Parents will have more time to decide on a last name for their child

Parents should have the opportunity to reverse the decision concerning the last name made at the child's birth before the first birthday of their firstborn child. It should also become simpler to make the joint choice for the last name of the child known to the municipality. This is proposed today by Minister of Justice Hirsch Ballin in a letter to the Lower House of Parliament. In this letter, the Minister announces that he will adopt part of the recommendations of the Liberalisation of the Law on Surnames Working Group, because practice shows that the law on surnames urgently requires amendment in a number of areas.

As is known, parents can choose whether they wish to pass on the last name of the father or that of the mother to their children. Minister Hirsch Ballin proposes to simplify the procedure for choosing a name by means of a written declaration to the registrar of births, deaths and marriages. If married parents want to give the child the last name of the mother, or if unmarried parents wish to pass on the name of the father, they so far had to appear in person before the registrar of births, deaths and marriages. The Minister follows the recommendation of the Working Group to make this possible by means of a written declaration.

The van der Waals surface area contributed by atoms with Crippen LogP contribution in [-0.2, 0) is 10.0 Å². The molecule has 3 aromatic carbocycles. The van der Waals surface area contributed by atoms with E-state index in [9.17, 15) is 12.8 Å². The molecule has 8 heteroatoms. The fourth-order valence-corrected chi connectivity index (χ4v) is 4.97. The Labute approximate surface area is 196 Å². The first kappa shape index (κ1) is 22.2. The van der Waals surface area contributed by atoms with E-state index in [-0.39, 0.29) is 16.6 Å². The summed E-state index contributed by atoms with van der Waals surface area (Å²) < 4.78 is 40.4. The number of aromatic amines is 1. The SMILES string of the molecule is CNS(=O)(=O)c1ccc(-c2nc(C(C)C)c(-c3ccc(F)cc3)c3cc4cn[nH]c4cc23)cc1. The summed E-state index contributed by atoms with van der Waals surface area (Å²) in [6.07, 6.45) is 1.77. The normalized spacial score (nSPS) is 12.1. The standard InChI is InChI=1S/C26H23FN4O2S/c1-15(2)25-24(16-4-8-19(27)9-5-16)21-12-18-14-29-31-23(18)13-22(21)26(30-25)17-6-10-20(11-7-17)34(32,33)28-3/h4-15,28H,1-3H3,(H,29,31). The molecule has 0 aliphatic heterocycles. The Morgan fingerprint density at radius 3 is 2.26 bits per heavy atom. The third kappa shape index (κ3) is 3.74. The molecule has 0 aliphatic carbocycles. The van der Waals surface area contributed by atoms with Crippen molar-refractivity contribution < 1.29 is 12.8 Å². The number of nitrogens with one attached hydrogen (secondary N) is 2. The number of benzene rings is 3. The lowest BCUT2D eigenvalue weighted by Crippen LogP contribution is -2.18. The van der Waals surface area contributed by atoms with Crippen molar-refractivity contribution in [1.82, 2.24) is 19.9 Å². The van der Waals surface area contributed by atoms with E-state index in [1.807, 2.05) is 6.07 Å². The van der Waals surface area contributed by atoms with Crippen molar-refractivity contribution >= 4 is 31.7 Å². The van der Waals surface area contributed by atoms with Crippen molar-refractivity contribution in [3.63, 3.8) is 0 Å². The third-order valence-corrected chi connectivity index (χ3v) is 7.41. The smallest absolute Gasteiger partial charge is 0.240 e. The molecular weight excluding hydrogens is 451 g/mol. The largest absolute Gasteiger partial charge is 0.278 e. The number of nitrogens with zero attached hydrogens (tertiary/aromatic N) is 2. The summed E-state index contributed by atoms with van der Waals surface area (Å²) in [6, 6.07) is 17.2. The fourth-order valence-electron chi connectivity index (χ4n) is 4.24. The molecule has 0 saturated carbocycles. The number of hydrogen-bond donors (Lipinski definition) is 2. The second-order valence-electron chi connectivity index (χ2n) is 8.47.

If the parents agree, before the first birthday of the child, that the child should have the last name of the other parent after all, they should, from now on, have a non-recurring opportunity to arrange this in a simple manner. Minister Hirsch Ballin proposes to make this possible by means of a joint request to the registrar of birth, deaths and marriages before the child's first birthday. Should the parents have a serious difference of opinion concerning the last name acquired by the child, they should be able to present their dispute to the courts within the same period. A legislative amendment will be required to realise the above. The Minister announces that he expects that this proposal can be submitted to the Lower House in 2011.

The Minister also intends to make it possible for certain categories of adults to reacquire their last name. This comprises the possibility for adoptees to reacquire their original family name once they have come of age. The Minister also intends to expand the hardship clause pertaining name changes. A person who wishes to change his last name, but who does not satisfy the grounds mentioned in the Decree on the Change of Surname, will from now on be able to invoke the hardship clause if he is able to demonstrate that he has a special interest in the change of name. So far, this was only possible if there was psychological hindrance. The Minister also intends to cancel the fees with respect to a change of name in connection with abuse or incest committed by one of the parents.

And finally, in his letter the Minister has proposed to cancel the special clause in the Decree on the Change of Surname which makes it impossible for those with noble names to add a name from the mother's side that is extinct or threatens to become so to their names. For this purpose, a special clause applied to noble names, which no longer serves any purpose as it has become possible to pass the noble name on via the mother. The Supreme Council of Nobility argued in its 2008 Annual Report in favour of cancelling this special clause.